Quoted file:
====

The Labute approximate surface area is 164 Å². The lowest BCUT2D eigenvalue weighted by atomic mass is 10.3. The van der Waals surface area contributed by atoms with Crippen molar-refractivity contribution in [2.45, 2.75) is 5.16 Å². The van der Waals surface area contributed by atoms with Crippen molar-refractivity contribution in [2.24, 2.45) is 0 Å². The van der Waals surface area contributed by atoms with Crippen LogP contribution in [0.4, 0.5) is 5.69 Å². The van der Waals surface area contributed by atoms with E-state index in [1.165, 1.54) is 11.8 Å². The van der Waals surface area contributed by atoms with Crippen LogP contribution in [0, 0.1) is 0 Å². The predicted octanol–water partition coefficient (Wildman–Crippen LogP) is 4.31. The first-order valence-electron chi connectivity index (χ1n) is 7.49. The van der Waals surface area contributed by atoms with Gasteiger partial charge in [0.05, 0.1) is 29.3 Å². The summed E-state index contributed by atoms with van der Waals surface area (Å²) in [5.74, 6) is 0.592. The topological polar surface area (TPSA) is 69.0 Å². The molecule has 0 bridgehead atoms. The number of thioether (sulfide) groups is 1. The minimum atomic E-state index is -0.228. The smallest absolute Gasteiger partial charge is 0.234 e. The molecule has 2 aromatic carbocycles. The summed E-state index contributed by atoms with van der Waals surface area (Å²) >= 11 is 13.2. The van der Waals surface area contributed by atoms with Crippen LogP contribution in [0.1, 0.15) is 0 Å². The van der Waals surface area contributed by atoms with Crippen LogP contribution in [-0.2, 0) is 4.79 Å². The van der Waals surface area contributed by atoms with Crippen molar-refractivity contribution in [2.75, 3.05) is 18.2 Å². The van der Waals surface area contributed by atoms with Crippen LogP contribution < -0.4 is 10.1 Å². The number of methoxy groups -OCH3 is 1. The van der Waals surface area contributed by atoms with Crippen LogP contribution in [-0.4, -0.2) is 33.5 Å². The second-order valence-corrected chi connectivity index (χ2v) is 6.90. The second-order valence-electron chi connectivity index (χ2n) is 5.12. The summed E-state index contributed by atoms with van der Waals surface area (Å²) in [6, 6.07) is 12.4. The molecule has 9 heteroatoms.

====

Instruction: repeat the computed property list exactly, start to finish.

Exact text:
The Labute approximate surface area is 164 Å². The lowest BCUT2D eigenvalue weighted by atomic mass is 10.3. The van der Waals surface area contributed by atoms with Crippen molar-refractivity contribution in [2.45, 2.75) is 5.16 Å². The van der Waals surface area contributed by atoms with Crippen molar-refractivity contribution in [2.24, 2.45) is 0 Å². The van der Waals surface area contributed by atoms with Crippen LogP contribution in [0.4, 0.5) is 5.69 Å². The van der Waals surface area contributed by atoms with E-state index in [1.165, 1.54) is 11.8 Å². The van der Waals surface area contributed by atoms with Crippen LogP contribution in [0, 0.1) is 0 Å². The predicted octanol–water partition coefficient (Wildman–Crippen LogP) is 4.31. The first-order valence-electron chi connectivity index (χ1n) is 7.49. The van der Waals surface area contributed by atoms with Gasteiger partial charge in [0.05, 0.1) is 29.3 Å². The summed E-state index contributed by atoms with van der Waals surface area (Å²) in [5.74, 6) is 0.592. The topological polar surface area (TPSA) is 69.0 Å². The molecule has 0 bridgehead atoms. The number of thioether (sulfide) groups is 1. The minimum atomic E-state index is -0.228. The smallest absolute Gasteiger partial charge is 0.234 e. The molecule has 2 aromatic carbocycles. The summed E-state index contributed by atoms with van der Waals surface area (Å²) >= 11 is 13.2. The van der Waals surface area contributed by atoms with Crippen LogP contribution in [0.1, 0.15) is 0 Å². The van der Waals surface area contributed by atoms with Crippen LogP contribution in [-0.2, 0) is 4.79 Å². The van der Waals surface area contributed by atoms with Crippen molar-refractivity contribution in [2.75, 3.05) is 18.2 Å². The van der Waals surface area contributed by atoms with Crippen LogP contribution < -0.4 is 10.1 Å². The number of methoxy groups -OCH3 is 1. The van der Waals surface area contributed by atoms with Crippen LogP contribution in [-0.4, -0.2) is 33.5 Å². The second-order valence-corrected chi connectivity index (χ2v) is 6.90. The second-order valence-electron chi connectivity index (χ2n) is 5.12. The summed E-state index contributed by atoms with van der Waals surface area (Å²) in [6, 6.07) is 12.4. The molecule has 9 heteroatoms.